(cited with approval in Marinis Ship Suppliers (Pty) Ltd v The Ship “Ionian Mariner” (1995) 59 FCR 245 per Ryan J (at 249B-C, 250C-D); Norddeutsche Landesbank Girozentrale v The Ship “Beluga Notification” (No 2)  FCA 665 per Rares J (at ); Bank of China Limited v The Ship “Hai Shi” (No 2)  FCA 225 per Rares J (at )).
17 Even in circumstances where an application for sale has been opposed, in Bayside Air Conditioning Pty Ltd v The Owners of the Ship Cape Don  FCA 690 Cooper J, held that that the interests of creditors, the owner, and the claimants against the ship were best served by ordering appraisement and sale so that funds may be paid into the Court for the benefit of all parties interested in them.
18 The Ship has now been under arrest for some seven weeks. Teras Maritime has clearly articulated its intention not to defend the plaintiff’s claim or oppose the application for sale.
19 In addition to the ongoing costs of mooring fees and external inspections, there remains the need to conduct further maintenance work on the hull of the Ship which will require dry-docking, and an underwater diving survey in the coming weeks. Also of concern is the imminence of the cyclone season in Darwin which begins on 1 November 2020 and the need to assess the suitability of the Ship’s present mooring to withstand cyclone conditions as well as the degradation caused by corrosion to extensive areas of the main deck and poop deck.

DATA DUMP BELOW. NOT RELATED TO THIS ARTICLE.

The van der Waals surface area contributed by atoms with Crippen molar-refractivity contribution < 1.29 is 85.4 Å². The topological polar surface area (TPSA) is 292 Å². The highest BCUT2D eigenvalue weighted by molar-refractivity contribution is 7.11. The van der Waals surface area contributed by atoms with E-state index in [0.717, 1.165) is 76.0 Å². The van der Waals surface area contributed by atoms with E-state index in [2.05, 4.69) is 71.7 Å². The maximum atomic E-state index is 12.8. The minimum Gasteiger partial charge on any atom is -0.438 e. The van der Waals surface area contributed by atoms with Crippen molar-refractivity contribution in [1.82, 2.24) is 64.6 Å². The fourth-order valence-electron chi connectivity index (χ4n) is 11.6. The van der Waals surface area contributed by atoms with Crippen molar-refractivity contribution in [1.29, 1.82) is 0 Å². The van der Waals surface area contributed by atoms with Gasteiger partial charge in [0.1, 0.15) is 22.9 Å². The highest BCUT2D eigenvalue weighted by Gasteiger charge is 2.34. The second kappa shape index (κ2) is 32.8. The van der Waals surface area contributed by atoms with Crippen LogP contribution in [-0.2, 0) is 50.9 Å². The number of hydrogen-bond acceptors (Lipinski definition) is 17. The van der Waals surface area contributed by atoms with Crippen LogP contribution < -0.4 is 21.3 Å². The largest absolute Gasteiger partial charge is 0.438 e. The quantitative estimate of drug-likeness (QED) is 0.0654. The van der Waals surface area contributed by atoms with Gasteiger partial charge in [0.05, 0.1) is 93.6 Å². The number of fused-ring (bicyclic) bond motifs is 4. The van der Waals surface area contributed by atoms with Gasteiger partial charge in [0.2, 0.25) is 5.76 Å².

20 Although the value of the Ship is presently unknown, the plaintiff, which carries on business as a marine services provider, estimates a likely value in the range of $350,000 to $400,000.
21 I accept the plaintiff’s submission that unless the Ship is sold, its claim will be diminished by the ongoing depreciation in value of the Ship and the continuing costs of maintaining the arrest, to the disadvantage of all those interested in the Ship including, if it has any residual interest, Teras Maritime itself. This is particularly so where a third party has registered an interest in relation to the Ship on the PPSR.
22 The plaintiff has signed the Form 26 required by it on the present application by which it undertakes to pay on demand the amount equal to the costs and expenses involved.
23 In these circumstances, the plaintiff’s application for appraisal and sale is compelling and should be granted.
24 I will not, at this preliminary stage, make an order directing the manner of sale pursuant to r 70 of the Rules. The advice of a shipbroker retained by the Marshal will be crucial to an efficient appraisal and sale of the Ship, particularly in the present circumstances where the events of this year have no doubt dramatically altered the character of the market for vessels such as this one.
25 Orders are made in accordance with plaintiff’s application.